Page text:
A banner that hung down the side of a building, showing a picture of the prime minister hugging Secretary of State Condoleezza Rice. “Thanks Condy,” it said just beneath another image of dead children, referring to Lebanese civilian casualties during Israel’s war with the militant Shiite group Hezbollah during the summer.
“There is no longer a place for America in Lebanon,” Hezbollah’s deputy leader, Naim Qassem, said in remarks that boomed through loudspeakers.
“Do you not recall that the weapons fired on Lebanon are American weapons?” he added.
Prime Minister Siniora’s somewhat surprising expression of bewilderment seemed to capture the spirit dividing this country of just four million people. There are government supporters who appear afraid and threatened, and there are opponents of the government, particularly those who support Hezbollah, who seem empowered and confident that they stand at the threshold of victory.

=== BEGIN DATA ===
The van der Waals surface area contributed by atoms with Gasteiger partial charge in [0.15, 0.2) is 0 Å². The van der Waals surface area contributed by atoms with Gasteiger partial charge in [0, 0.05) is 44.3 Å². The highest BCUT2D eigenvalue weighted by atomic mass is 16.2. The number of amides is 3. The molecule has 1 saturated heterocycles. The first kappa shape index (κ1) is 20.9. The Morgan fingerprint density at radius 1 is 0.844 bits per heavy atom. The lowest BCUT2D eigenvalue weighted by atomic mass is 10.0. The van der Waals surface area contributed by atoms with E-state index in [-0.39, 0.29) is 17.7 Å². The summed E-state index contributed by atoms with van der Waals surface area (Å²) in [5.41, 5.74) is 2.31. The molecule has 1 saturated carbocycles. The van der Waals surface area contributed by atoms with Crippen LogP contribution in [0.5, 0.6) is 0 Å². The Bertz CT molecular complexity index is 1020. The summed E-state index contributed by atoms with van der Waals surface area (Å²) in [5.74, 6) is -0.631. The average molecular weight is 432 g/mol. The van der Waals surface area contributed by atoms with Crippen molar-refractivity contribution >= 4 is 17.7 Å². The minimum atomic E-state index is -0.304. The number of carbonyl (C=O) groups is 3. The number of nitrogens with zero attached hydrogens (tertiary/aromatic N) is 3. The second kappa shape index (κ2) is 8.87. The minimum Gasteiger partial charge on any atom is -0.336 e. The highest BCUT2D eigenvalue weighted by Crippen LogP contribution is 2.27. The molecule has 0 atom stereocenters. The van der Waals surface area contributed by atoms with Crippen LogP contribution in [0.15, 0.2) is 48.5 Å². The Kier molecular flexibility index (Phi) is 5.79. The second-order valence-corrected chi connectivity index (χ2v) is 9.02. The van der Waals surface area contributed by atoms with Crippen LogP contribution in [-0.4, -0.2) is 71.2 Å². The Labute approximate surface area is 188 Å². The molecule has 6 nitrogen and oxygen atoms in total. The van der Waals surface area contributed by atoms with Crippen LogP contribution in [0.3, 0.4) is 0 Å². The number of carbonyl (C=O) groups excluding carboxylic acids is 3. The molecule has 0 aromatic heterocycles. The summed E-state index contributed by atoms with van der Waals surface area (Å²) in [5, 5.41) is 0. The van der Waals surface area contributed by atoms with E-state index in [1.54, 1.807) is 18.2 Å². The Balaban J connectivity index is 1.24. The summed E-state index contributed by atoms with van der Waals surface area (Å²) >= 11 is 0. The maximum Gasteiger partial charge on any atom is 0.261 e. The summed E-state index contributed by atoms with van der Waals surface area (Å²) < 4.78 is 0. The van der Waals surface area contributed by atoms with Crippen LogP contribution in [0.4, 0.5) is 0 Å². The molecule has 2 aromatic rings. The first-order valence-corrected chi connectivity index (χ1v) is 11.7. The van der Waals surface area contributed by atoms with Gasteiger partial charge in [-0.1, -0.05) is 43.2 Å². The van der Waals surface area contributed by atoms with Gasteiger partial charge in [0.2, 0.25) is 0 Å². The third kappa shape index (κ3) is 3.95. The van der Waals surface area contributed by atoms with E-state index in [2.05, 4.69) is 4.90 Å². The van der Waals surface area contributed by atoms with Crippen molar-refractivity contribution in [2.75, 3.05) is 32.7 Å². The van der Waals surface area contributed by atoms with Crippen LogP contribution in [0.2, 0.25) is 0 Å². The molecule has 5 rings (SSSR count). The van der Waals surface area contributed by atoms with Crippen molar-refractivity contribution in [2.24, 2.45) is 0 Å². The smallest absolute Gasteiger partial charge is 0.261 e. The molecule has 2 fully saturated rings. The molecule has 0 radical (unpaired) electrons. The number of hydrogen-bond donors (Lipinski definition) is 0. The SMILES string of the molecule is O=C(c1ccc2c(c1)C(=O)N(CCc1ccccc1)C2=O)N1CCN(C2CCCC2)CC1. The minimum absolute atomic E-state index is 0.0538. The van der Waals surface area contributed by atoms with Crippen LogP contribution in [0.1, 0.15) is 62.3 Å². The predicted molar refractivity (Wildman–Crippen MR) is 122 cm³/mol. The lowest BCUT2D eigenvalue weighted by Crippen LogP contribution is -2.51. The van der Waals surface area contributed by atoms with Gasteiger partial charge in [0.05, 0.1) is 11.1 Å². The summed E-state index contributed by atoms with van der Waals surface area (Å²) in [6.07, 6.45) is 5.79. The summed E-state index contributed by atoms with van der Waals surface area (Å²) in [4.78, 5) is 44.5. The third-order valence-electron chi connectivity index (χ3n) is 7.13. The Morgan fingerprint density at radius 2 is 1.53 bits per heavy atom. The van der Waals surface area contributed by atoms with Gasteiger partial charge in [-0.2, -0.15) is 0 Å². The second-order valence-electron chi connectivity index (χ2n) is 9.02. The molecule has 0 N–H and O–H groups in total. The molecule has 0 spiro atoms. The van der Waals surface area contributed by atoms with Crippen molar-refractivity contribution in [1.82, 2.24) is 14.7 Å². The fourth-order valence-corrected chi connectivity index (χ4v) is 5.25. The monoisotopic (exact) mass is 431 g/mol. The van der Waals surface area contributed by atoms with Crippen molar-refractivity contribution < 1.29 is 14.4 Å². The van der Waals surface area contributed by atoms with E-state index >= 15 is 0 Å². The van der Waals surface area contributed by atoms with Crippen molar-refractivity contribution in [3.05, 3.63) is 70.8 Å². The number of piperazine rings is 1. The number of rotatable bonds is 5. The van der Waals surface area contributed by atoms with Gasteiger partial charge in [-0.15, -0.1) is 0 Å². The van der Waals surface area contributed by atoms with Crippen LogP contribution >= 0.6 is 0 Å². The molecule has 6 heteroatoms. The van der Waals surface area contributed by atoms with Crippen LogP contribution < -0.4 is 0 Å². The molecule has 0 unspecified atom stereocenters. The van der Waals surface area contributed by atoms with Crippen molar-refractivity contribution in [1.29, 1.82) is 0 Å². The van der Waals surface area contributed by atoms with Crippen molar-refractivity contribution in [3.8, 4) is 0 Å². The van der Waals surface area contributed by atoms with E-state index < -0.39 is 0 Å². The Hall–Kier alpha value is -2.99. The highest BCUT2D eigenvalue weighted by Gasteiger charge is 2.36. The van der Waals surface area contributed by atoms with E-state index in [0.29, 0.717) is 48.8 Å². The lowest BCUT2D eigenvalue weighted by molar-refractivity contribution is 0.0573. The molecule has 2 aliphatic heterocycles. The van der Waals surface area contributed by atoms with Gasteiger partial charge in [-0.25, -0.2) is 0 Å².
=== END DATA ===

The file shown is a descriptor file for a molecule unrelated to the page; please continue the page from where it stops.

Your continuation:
Of course not. Lebanese apparently don't appreciate being governed by US clients anymore than the Iraqis do. Hizbollah may not be leftist, but it is anti-imperialist, and for that reason, in addition to the fact that its Shia supporters, along with Aoun's Christians and some dissident Sunnis, represent the majority perspective in Lebanon, we should hope that it brings down the Siniora government. lenin, over at Lenin's Tomb, makes the case quite well, even as he acknowledges Hizbollah's true fault in this political struggle, its unwillingness to acknowledge its complicity in the adoption of neoliberal policies implemented by the Siniora government.